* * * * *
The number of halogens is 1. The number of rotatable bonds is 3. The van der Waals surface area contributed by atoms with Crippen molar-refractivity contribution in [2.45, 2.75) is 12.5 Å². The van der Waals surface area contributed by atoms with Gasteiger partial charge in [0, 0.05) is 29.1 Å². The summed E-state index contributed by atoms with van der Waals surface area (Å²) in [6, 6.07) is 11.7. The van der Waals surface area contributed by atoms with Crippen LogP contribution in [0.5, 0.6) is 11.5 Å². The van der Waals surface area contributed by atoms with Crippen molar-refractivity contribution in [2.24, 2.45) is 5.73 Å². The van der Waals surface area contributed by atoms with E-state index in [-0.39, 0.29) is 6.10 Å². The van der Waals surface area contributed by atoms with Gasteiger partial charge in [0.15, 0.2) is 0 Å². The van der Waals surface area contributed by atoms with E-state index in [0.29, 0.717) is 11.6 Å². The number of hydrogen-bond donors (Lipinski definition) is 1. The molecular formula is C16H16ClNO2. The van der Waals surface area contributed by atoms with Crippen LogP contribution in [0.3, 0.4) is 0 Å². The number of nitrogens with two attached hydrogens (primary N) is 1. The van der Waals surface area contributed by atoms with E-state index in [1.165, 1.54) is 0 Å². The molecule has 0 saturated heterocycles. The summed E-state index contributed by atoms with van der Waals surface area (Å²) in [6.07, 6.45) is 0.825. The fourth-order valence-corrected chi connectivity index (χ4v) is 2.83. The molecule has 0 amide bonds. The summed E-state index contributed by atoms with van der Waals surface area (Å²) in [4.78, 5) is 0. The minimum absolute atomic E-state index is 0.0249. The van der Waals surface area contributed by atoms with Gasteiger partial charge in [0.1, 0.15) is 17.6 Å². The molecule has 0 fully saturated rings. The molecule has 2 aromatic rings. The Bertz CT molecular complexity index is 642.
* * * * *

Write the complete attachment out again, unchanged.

The number of halogens is 1. The number of rotatable bonds is 3. The van der Waals surface area contributed by atoms with Crippen molar-refractivity contribution in [2.45, 2.75) is 12.5 Å². The van der Waals surface area contributed by atoms with Gasteiger partial charge in [0, 0.05) is 29.1 Å². The summed E-state index contributed by atoms with van der Waals surface area (Å²) in [6, 6.07) is 11.7. The van der Waals surface area contributed by atoms with Crippen LogP contribution in [0.5, 0.6) is 11.5 Å². The van der Waals surface area contributed by atoms with Crippen molar-refractivity contribution in [2.24, 2.45) is 5.73 Å². The van der Waals surface area contributed by atoms with E-state index in [-0.39, 0.29) is 6.10 Å². The van der Waals surface area contributed by atoms with Gasteiger partial charge in [0.15, 0.2) is 0 Å². The van der Waals surface area contributed by atoms with E-state index in [0.29, 0.717) is 11.6 Å². The number of hydrogen-bond donors (Lipinski definition) is 1. The molecular formula is C16H16ClNO2. The van der Waals surface area contributed by atoms with Crippen LogP contribution in [0.3, 0.4) is 0 Å². The number of nitrogens with two attached hydrogens (primary N) is 1. The van der Waals surface area contributed by atoms with E-state index in [1.165, 1.54) is 0 Å². The molecule has 0 saturated heterocycles. The summed E-state index contributed by atoms with van der Waals surface area (Å²) in [6.07, 6.45) is 0.825. The fourth-order valence-corrected chi connectivity index (χ4v) is 2.83. The molecule has 0 amide bonds. The summed E-state index contributed by atoms with van der Waals surface area (Å²) in [4.78, 5) is 0. The minimum absolute atomic E-state index is 0.0249. The van der Waals surface area contributed by atoms with Gasteiger partial charge in [0.1, 0.15) is 17.6 Å². The molecule has 0 fully saturated rings. The molecule has 2 aromatic rings. The Bertz CT molecular complexity index is 642.